European aircraft manufacturer Airbus Industries has unveiled plans to develop hydrogen powered zero emission airliners in an effort to reduce the industry’s impact on climate change. It’s an interesting announcement, but the company will face challenges handling and storing the new fuel, as well as with public perceptions over the dangers of hydrogen.
According to industry figures, emissions from airplanes worldwide amounted to more than 900 million tons of carbon dioxide in 2019, which is about 2 per cent of total human produced carbon dioxide. While that seems to be a small percentage, the industry has been steadily growing (until this year) so emissions have continued to rise. And decarbonizing aviation is a big challenge.
Advances in engine design and improved aerodynamics have made today’s jets far more efficient than they were in the 1950s, just as cars are. But like cars, there are many more of them than there used to be. So to avoid increased emissions, and to cut current emissions, the industry will need to find another way to fly.
Airbus aims for a hydrogen-powered future of flight
Airbus’s solution is to burn hydrogen in the engines instead of kerosene-based jet fuel. When hydrogen combines with oxygen during combustion, the product is H2O, or water. That’s it. Carbon is not part of the equation, although the engine exhaust will contain a lot of hot water vapour which could produce extra long contrails.
Airbus’ new ZERO E concept is a plan for three aircraft types: a turboprop commuter, a mid-range turbofan jet and a futuristic blended- wing airliner. All will use engines that have been designed to run on hydrogen. The company calls the planes “hydrogen-hybrid” aircraft as an electric powered boost will also be provided by hydrogen fuel cells.
In a press conference, Airbus engineers identified some of the strengths and challenges in the new concept.
Liquid hydrogen can deliver similar energy to jet fuel, at one-third the weight, which is a big advantage in aircraft. Unfortunately, while it’s light, it’s not very dense. So even supercooled liquid hydrogen takes up four times more space for the energy than jet fuel. That means reimagining how to store fuel on the plane.
New fuel, new aircraft
The plan anticipates large tanks within the fuselage at the rear of the plane. In other words, within the same body that carries the passengers. This might make some people nervous knowing there is explosive fuel behind their seats. Shades of the Hindenburg disaster.
But pre-world war two zeppelin catastrophes aside, hydrogen is no more inherently risky than any other fuel. Airbus’s new concepts include a venting system that runs up through the tail to disperse any fuel leakage away from the plane.
Hydrogen is, of course, lighter than air, so if there is a leak, it rises up and dissipates very quickly. A leak of jet fuel or gasoline, on the other hand, pools under the aircraft and burns from there. There have been many cases where passengers have survived an air crash, only to die in the fire that breaks out after the plane hits the ground.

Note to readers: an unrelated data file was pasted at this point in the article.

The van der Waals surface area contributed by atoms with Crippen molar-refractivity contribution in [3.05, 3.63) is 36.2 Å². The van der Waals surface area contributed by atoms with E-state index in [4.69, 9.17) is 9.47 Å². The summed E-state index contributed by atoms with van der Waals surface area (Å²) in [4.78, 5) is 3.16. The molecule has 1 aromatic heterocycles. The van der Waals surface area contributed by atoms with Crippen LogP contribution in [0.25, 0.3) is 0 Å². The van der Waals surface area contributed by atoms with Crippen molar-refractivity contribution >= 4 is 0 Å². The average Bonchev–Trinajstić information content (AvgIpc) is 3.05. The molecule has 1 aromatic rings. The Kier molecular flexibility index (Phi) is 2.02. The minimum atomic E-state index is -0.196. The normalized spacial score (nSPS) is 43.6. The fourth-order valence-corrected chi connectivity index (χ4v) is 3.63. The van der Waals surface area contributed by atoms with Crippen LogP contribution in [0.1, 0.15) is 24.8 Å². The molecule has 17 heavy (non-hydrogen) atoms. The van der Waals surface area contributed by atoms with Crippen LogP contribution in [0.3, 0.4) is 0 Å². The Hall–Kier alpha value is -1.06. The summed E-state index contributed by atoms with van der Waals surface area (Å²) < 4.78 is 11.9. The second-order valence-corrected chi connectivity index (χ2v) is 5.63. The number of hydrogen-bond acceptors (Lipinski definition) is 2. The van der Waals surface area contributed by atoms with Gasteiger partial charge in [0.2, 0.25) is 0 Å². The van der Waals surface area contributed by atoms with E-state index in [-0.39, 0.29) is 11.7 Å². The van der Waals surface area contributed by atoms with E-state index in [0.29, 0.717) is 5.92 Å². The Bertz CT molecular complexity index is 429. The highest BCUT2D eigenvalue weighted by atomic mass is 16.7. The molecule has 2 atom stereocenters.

One big difficulty is that hydrogen is difficult to handle compared to ordinary jet fuel. To keep it liquid, it has to be chilled to –253 degrees. This means the fuel tanks must be well insulated, and equipment such as pumps and pipes must be designed so they don’t freeze up when handling such cold liquids. This will require a huge transition at airports, with new fuelling procedures and storage systems for cryogenic fuels.
Producing hydrogen without greenhouse gases
And then there’s the emissions question. Hydrogen can be, but isn’t necessarily, a “green” fuel. This has been called the “green” versus “black” hydrogen issue. And it comes down to the fact that hydrogen is not an energy source that can be dug out of the ground like oil. It must be made.
Traditionally most industrial hydrogen has been produced from fossil fuels — in fact from “reforming” natural gas (by removing the carbon from its carbon-hydrogen bonds). This produces greenhouse gases.
You can also produce hydrogen by breaking down water into hydrogen and oxygen through electrolysis. Airbus says the electricity to make its hydrogen from water will come from clean alternatives such as wind or solar. But we already face a challenge scaling those up.
Hydrogen has been around for decades, driving the early space program, running fuel cell cars and buses. But it has remained somewhat on the sidelines because of a lack of storage and distribution networks, plus the fact that batteries have become so much more efficient and inexpensive.
But batteries are still too heavy for larger aircraft, so hydrogen offers a clean alternative to fossil fuels, and if the airline industry can prove that it is practical and safe, it may work its way more fully into other areas of transportation to keep wheels turning without compromising the climate.